Mutual Fund regulation soon
Kathmandu, November 28:
After almost 15 years of securities trading, Nepal will get its first regulation to better manage and regulate Mutual Funds any time soon. Securities Board of Nepal (SEBON) has forwarded draft regulation of Mutual Funds — that is expected to lure small investors to the capital markets — to Nepal Rastra Bank (NRB) and Bankers Association (NBA) and is waiting for their comments.
“We sent the draft to the central bank long ago but they are sitting on it,” Dr Chiranjivi Nepal, chairman of the SEBON, the regulatory authority of capital market said, adding that Mutual Fund — with a face value of Rs 10 per unit — is the most suitable investment for a common man as it offers an opportunity to invest in a diversified, professionally managed basket of securities at a relatively low cost.
“Once we get it back, SEBON will approve it and sent it immediately to the Finance Ministry,” he added. “After getting the clearance from the ministry, the regulation will come into effect.” After the regulation, Mutual Funds are expected to fuel capital market as many commercial banks have shown keen interest in it. “It will create institutional investors also — something that the capital market lacks at present,” Nepal added.
In an absence of the regulation also, NIDC Capital Markets Ltd and Citizen Investment Trust (CIT) had issued NCM Mutual Fund and CIT unit trust. But, the first one had a bitter experience in the absence of transparency and regulation.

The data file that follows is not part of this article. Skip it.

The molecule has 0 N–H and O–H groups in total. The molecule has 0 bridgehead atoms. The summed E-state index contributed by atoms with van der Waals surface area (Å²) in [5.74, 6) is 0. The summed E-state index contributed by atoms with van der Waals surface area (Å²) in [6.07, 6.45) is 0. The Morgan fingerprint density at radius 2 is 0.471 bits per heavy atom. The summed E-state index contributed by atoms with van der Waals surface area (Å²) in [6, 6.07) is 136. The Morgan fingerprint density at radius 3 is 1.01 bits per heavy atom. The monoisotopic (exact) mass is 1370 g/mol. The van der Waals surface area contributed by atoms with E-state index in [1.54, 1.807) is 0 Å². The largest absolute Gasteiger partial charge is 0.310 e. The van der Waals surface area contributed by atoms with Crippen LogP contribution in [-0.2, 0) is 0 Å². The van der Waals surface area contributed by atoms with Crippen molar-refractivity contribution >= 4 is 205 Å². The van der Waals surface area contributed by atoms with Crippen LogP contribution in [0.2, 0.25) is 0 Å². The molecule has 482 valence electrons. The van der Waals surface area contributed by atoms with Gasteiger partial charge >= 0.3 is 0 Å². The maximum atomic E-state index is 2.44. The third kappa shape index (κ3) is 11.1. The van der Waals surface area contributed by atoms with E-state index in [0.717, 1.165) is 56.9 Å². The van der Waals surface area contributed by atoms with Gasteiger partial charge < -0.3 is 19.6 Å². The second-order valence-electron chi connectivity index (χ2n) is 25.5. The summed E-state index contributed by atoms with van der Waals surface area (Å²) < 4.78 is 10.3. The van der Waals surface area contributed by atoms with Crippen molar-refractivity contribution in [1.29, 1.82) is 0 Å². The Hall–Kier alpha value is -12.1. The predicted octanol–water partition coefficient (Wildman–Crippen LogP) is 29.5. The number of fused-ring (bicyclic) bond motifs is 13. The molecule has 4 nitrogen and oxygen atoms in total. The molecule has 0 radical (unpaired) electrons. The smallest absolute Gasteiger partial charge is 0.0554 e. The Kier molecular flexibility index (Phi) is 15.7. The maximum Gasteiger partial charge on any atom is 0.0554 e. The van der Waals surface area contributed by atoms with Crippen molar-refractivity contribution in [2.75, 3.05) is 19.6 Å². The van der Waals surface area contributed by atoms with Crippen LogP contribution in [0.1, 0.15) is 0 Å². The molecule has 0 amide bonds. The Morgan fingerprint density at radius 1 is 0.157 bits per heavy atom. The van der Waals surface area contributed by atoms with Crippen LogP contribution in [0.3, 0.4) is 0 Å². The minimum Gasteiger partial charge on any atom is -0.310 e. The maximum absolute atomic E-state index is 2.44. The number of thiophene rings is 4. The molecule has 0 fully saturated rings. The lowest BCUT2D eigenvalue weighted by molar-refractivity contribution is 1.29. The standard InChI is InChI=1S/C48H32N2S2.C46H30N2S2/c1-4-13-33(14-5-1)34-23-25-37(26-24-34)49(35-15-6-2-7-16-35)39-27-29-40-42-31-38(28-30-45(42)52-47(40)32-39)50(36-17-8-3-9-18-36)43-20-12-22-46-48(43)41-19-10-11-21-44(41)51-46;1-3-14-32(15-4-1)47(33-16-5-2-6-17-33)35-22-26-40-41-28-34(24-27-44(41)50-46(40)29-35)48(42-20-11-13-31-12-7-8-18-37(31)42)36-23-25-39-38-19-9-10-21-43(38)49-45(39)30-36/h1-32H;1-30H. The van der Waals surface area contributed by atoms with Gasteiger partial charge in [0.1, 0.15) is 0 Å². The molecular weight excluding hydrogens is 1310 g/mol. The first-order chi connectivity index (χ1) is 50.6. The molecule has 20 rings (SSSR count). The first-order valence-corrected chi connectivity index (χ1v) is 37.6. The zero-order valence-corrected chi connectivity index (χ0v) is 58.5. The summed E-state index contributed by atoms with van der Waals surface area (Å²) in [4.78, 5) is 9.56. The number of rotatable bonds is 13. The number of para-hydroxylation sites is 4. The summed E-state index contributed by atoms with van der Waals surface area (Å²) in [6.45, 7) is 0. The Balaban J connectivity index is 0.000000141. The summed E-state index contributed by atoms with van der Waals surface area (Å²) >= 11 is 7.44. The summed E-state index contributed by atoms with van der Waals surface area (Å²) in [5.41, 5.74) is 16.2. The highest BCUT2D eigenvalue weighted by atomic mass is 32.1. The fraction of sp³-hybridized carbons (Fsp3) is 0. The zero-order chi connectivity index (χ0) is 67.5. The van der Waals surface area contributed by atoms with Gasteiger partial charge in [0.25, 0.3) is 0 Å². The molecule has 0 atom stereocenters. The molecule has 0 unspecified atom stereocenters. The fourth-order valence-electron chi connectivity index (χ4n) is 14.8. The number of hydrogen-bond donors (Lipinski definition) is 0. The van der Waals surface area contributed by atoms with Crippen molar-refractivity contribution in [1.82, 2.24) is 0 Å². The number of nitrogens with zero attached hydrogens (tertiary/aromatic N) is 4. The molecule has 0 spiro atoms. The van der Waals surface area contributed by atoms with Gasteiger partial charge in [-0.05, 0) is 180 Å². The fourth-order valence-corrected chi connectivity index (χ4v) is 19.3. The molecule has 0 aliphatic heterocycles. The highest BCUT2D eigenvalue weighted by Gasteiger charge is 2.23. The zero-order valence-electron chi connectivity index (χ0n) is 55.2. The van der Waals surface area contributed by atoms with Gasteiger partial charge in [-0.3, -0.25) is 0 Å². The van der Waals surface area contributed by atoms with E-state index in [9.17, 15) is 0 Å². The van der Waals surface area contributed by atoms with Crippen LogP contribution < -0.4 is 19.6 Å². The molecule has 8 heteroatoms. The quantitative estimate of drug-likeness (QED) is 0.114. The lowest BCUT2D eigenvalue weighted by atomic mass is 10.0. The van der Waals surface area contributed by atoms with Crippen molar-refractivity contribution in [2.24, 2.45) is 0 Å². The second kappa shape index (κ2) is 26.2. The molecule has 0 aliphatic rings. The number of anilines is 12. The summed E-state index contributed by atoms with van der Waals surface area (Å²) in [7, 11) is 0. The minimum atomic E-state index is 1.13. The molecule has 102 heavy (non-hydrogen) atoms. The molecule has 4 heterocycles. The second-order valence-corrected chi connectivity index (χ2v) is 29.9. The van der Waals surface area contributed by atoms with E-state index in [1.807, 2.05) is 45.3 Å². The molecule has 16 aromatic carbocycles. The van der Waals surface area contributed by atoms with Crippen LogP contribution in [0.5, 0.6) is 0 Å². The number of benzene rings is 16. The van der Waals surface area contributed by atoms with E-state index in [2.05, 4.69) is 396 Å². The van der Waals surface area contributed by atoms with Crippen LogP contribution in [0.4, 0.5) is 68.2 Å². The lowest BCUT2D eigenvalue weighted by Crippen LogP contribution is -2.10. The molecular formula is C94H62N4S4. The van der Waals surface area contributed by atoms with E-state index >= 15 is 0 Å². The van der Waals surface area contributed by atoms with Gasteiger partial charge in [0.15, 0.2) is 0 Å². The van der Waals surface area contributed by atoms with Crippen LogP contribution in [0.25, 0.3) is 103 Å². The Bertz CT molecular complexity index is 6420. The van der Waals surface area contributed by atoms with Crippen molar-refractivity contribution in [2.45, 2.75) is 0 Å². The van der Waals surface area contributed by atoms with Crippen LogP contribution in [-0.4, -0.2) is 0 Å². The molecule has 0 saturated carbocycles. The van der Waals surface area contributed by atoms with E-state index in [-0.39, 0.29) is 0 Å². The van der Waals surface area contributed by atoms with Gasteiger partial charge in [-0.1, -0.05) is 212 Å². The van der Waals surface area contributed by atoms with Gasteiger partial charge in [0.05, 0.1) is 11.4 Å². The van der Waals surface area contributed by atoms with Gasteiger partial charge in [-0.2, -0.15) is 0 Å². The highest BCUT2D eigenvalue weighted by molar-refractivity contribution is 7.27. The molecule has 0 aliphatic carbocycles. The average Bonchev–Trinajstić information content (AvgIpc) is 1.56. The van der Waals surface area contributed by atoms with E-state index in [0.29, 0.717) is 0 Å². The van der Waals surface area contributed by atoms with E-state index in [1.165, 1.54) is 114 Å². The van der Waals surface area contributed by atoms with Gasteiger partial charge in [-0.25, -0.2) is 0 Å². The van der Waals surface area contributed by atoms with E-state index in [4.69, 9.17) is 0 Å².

“The proposed regulation has all the tools that a transparent and professional fund must have,” Paristha N Poudyal, director at the Market Regulation Department, SEBON, said, adding that besides the Sponsors that issue Mutual Funds, the draft envisions an Assest Management Company (AMC) that will manage the fund, a Trustee that works like a watchdog, a Custodian and a Depository; all of whom has to get separate licence from the SEBON.
“Commercial Banks and financial Institutions can sponsor the Mutual Fund and sponsors will appoint AMC,” he added. According to the draft, Mutual Funds can also invest 50 per cent of their funds in foreign country.
A Mutual Fund is a trust that pools the savings of many who share a common financial goal. The money thus collected is then invested in capital market instruments such as shares, debentures and other securities. The income earned through these investments and the capital appreciation realised are shared by its unit holders in proportion to the number of units owned by them.
“They can be traded at the Nepal Stock Exchange (Nepse) as well,” Poudyal said, adding
that these funds are convertible and has liquidity also. Unlike other institutions, it can be stopped or liquidated or transferred to a new scheme, if 75 per cent of the unit-holders complain about mismanagement of the fund or any foul play is suspected,” Poudyal said.